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Large-Scale Evaluations of Curricular Effectiveness: The Case of Elementary Mathematics in Indiana

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Abstract

We use data from one of the few states where information on curriculum adoptions is available – Indiana – to empirically evaluate differences in performance across three elementary-mathematics curricula. The three curricula that we evaluate were popular nationally during the time of our study, and two of the three remain popular today. We find large differences in effectiveness between the curricula, most notably between the two that held the largest market shares in Indiana. Both are best-characterized as traditional in pedagogy. We also show that the publisher of the least-effective curriculum did not lose market share in Indiana in the following adoption cycle; one explanation is that educational decision makers lack information about differences in curricular effectiveness.

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File URL: http://economics.missouri.edu/working-papers/2011/WP1122_koedel.pdf
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Bibliographic Info

Paper provided by Department of Economics, University of Missouri in its series Working Papers with number 1122.

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Length: 40 pgs.
Date of creation: 14 Oct 2011
Date of revision: 31 Jan 2012
Handle: RePEc:umc:wpaper:1122

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Related research

Keywords: curricular effectiveness; math curricula; non-experimental methods; matching methods; education policy;

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References

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  1. Alberto Abadie & Guido W. Imbens, 2008. "On the Failure of the Bootstrap for Matching Estimators," Econometrica, Econometric Society, vol. 76(6), pages 1537-1557, November.
  2. Peter R. Mueser & Kenneth R. Troske & Alexey Gorislavsky, 2007. "Using State Administrative Data to Measure Program Performance," The Review of Economics and Statistics, MIT Press, vol. 89(4), pages 761-783, November.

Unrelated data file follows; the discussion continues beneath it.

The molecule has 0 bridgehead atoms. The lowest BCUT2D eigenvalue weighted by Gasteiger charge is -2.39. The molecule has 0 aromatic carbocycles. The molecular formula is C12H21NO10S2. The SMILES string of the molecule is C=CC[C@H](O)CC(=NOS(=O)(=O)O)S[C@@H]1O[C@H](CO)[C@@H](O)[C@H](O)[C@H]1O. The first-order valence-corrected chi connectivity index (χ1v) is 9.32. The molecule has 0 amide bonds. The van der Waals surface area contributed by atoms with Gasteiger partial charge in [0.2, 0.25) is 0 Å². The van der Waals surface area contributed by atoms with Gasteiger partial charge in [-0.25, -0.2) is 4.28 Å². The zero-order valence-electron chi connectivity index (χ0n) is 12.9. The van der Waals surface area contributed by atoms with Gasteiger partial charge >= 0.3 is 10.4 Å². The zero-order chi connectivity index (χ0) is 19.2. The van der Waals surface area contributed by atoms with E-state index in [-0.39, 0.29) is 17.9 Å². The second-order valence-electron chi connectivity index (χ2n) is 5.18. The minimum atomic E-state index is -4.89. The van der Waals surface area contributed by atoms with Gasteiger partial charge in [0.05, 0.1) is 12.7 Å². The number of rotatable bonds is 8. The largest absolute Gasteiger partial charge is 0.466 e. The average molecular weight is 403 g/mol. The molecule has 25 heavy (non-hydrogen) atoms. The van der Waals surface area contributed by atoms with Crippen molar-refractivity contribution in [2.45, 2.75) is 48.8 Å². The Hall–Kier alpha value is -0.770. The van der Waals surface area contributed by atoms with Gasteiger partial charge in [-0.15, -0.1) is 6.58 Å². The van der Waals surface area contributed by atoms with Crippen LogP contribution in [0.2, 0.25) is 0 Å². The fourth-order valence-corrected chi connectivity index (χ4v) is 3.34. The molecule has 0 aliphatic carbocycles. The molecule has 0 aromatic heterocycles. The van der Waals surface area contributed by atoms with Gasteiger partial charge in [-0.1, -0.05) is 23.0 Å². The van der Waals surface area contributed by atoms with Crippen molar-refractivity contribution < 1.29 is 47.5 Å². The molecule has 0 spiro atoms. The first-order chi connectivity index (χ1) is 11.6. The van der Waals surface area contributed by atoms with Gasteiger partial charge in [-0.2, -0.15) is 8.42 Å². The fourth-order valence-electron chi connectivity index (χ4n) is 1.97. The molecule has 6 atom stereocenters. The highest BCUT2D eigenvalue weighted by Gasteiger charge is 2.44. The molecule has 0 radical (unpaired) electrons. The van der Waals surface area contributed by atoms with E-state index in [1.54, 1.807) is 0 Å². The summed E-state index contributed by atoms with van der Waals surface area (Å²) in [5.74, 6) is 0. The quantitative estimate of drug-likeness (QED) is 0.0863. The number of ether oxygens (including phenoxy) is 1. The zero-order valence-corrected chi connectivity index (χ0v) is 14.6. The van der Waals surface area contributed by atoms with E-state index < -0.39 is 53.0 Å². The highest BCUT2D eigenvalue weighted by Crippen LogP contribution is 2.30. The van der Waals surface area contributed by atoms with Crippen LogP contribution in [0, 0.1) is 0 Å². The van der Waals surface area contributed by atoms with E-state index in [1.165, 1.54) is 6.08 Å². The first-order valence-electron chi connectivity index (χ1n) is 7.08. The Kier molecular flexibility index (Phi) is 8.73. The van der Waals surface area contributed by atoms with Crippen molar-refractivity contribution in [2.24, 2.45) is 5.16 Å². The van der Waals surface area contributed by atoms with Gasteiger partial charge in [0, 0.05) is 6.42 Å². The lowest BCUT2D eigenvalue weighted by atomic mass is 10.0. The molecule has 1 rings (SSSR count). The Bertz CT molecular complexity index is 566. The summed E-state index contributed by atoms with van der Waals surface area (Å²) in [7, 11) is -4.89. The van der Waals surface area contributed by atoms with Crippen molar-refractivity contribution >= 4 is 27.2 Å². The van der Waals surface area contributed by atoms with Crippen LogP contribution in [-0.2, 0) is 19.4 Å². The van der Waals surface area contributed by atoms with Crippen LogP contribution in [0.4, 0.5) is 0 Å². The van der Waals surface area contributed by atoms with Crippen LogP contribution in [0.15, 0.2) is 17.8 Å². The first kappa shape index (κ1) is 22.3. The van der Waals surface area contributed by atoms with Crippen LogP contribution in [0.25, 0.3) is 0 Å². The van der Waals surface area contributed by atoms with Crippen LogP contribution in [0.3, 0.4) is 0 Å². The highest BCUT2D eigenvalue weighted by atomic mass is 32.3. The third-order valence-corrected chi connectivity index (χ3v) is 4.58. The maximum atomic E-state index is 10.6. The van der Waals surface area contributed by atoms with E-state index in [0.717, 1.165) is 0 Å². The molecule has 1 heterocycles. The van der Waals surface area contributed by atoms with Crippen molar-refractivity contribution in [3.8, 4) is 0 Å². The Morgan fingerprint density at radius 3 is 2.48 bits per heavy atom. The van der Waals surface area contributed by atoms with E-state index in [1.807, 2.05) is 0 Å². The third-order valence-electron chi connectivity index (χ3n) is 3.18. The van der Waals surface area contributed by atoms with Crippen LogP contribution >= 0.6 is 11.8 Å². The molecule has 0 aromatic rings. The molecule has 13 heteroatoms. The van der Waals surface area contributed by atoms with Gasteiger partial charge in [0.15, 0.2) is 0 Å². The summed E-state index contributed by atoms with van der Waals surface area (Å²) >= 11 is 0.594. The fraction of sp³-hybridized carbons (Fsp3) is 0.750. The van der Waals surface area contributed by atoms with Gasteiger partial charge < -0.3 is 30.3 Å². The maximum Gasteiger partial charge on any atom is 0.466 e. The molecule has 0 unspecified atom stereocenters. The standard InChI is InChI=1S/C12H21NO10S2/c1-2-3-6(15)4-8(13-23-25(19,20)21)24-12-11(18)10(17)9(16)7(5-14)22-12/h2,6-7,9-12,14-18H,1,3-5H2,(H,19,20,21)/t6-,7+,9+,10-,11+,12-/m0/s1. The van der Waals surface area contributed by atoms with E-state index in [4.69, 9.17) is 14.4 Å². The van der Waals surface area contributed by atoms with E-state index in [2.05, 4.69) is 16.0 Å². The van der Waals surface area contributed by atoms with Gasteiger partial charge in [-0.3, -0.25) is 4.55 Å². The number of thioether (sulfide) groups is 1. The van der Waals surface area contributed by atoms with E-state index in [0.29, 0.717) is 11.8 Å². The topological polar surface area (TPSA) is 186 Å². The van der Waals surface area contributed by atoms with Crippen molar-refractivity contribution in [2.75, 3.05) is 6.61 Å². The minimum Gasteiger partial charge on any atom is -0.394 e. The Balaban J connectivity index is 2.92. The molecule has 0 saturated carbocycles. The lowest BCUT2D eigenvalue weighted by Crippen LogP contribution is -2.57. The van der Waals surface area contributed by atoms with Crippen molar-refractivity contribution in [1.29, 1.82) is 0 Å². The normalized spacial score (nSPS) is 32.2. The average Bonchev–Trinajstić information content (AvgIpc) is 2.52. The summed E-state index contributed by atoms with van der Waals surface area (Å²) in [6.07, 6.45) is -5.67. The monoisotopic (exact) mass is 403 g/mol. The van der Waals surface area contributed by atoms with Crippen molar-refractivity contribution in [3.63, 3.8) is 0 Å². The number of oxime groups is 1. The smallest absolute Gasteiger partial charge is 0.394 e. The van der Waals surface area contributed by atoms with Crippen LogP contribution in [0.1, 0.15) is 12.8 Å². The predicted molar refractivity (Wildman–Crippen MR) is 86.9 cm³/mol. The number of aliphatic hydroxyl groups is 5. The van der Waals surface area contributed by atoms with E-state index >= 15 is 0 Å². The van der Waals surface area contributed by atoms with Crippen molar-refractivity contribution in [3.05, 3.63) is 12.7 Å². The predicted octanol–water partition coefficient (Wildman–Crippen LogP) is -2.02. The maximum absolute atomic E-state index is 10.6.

3. Black, Dan A. & Smith, J.A.Jeffrey A., 2004. "How robust is the evidence on the effects of college quality? Evidence from matching," Journal of Econometrics, Elsevier, vol. 121(1-2), pages 99-124.
  4. Barbara Sianesi, 2004. "An Evaluation of the Swedish System of Active Labor Market Programs in the 1990s," The Review of Economics and Statistics, MIT Press, vol. 86(1), pages 133-155, February.
  5. Brian A. Jacob & Lars Lefgren & David Sims, 2008. "The Persistence of Teacher-Induced Learning Gains," NBER Working Papers 14065, National Bureau of Economic Research, Inc.
  6. Zhong Zhao, 2004. "Using Matching to Estimate Treatment Effects: Data Requirements, Matching Metrics, and Monte Carlo Evidence," The Review of Economics and Statistics, MIT Press, vol. 86(1), pages 91-107, February.
  7. Millimet, Daniel L. & Tchernis, Rusty, 2009. "On the Specification of Propensity Scores, With Applications to the Analysis of Trade Policies," Journal of Business & Economic Statistics, American Statistical Association, vol. 27(3), pages 397-415.
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Cited by:
  1. Cory Koedel & Rachana Bhatt & Douglas Lehmann, 2012. "Is Curriculum Quality Uniform? Evidence from Florida," Working Papers 1206, Department of Economics, University of Missouri.

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